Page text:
PICKIN’ THE CARCASS: THE REEDS (2009)
by Michael Arruda
Let’s take a boat ride.
A group of London friends take a boat trip through the Norfolk Broads, only to get lost in the reedy waters, where they fall victim to an unknown evil presence, in the 2009 thriller THE REEDS (2009) now available on DVD.
THE REEDS is a stylish thriller that starts out strong but then loses steam in a big way. When things are unknown, and people are asking “What is it? What’s out there?” the movie is scary, mysterious, and works well, but once the answers start rolling in, the movie becomes confusing and the pacing slows down dramatically.
When we first meet this group, they’re a fairly entertaining lot, even though no one amongst them really stands out. The acting is fine, but as written, these characters fail to make their marks as individuals. As a result, I really didn’t care about any of them.
Anyway, this group of friends get themselves lost in the reeds, and they do it so easily it makes you wonder just what they’re doing in a boat in the first place? They’re not that swift. Further proof of their incompetence is they crash their boat and suddenly find themselves stranded in the middle of nowhere. At this point, I’m asking myself, why do I want to watch a movie about these people?
The crash is actually a good thing, because it provides the best sequence in the movie. A huge— and very sharp— protuberance rips through the bottom of the boat right through the chest of one of the friends. Since this protuberance prevents him from bleeding to death, he doesn’t die. Nice! So, this poor guy has to lie there in agony pinned to the floor of the boat with this thick thing jutting out of his bloody chest. Meanwhile, his friends are obviously freaking out, and as they scramble to save him, there’s lots of gritting of teeth and spraying of blood. It’s an intense and exciting sequence, definitely not for the squeamish.
At this point, THE REEDS was rocking, but then— well, then our fearless friends hear noises coming from the reeds surrounding their boat. Are there people out there? Animals? Just what is it that is out there in the darkness? There’s almost a BLAIR WITCH PROJECT (1999) feel to these scenes. Too bad there wasn’t a witch out there in the reeds. Instead, they discover teenagers running through the reeds, fleeing from a mysterious man in a hood, armed with a rifle. This man is shooting the teens, hunting them down one by one.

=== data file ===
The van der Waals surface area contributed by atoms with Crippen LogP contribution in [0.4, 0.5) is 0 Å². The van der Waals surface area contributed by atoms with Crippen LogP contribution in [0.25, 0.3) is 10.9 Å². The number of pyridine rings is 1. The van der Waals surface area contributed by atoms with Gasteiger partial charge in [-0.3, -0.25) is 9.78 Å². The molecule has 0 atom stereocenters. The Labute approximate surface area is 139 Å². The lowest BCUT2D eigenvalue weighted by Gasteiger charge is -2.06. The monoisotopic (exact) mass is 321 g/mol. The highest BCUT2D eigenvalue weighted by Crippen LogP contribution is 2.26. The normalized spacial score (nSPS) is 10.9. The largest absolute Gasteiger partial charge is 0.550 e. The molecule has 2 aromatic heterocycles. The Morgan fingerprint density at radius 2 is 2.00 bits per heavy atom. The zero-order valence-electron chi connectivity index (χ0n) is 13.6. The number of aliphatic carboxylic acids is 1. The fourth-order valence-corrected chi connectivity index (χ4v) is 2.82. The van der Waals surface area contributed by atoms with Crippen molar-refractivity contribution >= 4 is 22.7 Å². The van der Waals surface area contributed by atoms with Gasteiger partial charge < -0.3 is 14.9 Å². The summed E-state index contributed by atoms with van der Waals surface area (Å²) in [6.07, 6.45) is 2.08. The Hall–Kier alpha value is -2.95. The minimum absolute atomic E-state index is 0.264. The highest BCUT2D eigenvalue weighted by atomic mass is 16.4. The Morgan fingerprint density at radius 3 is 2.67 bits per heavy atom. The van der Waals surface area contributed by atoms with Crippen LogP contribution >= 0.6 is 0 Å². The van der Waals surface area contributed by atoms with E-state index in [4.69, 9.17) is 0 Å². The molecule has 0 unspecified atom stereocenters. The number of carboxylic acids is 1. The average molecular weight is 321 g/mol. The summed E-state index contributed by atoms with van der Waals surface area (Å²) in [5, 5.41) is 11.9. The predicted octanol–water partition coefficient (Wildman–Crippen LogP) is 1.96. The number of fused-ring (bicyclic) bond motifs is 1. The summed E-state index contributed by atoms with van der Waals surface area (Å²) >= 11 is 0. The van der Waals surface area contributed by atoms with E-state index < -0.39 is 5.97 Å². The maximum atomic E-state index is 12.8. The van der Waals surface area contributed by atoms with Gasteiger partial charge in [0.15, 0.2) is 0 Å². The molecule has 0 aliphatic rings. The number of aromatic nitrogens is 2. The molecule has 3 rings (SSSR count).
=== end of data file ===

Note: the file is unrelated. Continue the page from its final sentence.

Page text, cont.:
Once this guy finishes with the teens, I’ll give you three guesses who he turns on next, and the first two guesses don’t count. Midway through this movie, most of the cast is dead, and then things just slow down because it’s just a couple of folks running for their lives from the mysterious baddie in the hood. Things have to slow down because otherwise he’d just shoot them, and the movie would be over. Hmm. That might have been a good thing.
So, here’s the scoop: the evil in THE REEDS is an old man with a rifle. But there’s more! The teens he’s shooting aren’t just ordinary teens. They’re ghosts. Or at least I think they are. It’s not really explained all that well. See, this old dude with a gun, he shot a bunch of kids years ago, and now these same teens are still running around, and so he’s still out there shooting. Whatever.
THE REEDS is a classic example of what happens when a story just isn’t fleshed out. The movie is extremely stylish. During the first half of the movie, I really enjoyed the work by director Nick Cohen. He sets up the action with flair, as there’s plenty of neat camerawork early on that more than makes up for the weak character development. And the sequence where the guy is impaled is exceedingly well done.
But later, as the story stops making sense, the direction by Cohen becomes less impressive.
The biggest fault here lies with screenwriter s Chris Baker and Mark Anthony Galluzzo. They create this creepy mysterious scenario, friends stuck on a boat surrounded by dark reeds with some unknown threat out there in the darkness, but then they completely fail in answering the question, what’s out there? Had they thought this part out, had they created a real and genuine threat, they would have succeeded in creating a first-rate thriller. As it stands now, the first half is fairly entertaining, eerie, and mysterious, but the second half is disappointing.
An old man with a rifle is just not that compelling a threat, and the ghost story involving the teens is so underdeveloped and confusing it’s a hindrance to the story. Don’t get me wrong. An old man with a rifle could be compelling. Hell, if I were on vacation, and lost on a boat, and some guy with a gun was taking shots at me, yeah that would be scary, but Baker and Galluzzo don’t develop this guy at all, and they don’t turn him into a viable threat or memorable villain.
The same can be said for the rest of the characters. Nobody was memorable. While the acting was serviceable, no one stepped up and created a character who stayed with me.
THE REEDS begins as an atmospheric horror movie but eventually deteriorates into a slow-paced plodding snooze-fest, which is too bad because I liked the first half of this movie a lot, but then everybody dies, and the two people who are left are forced to slowly learn about the man with the rifle, and in this case, there’s just not that much to learn.
When all is said and done, this is one trip you don’t need to take.
© Copyright 2011 by Michael Arruda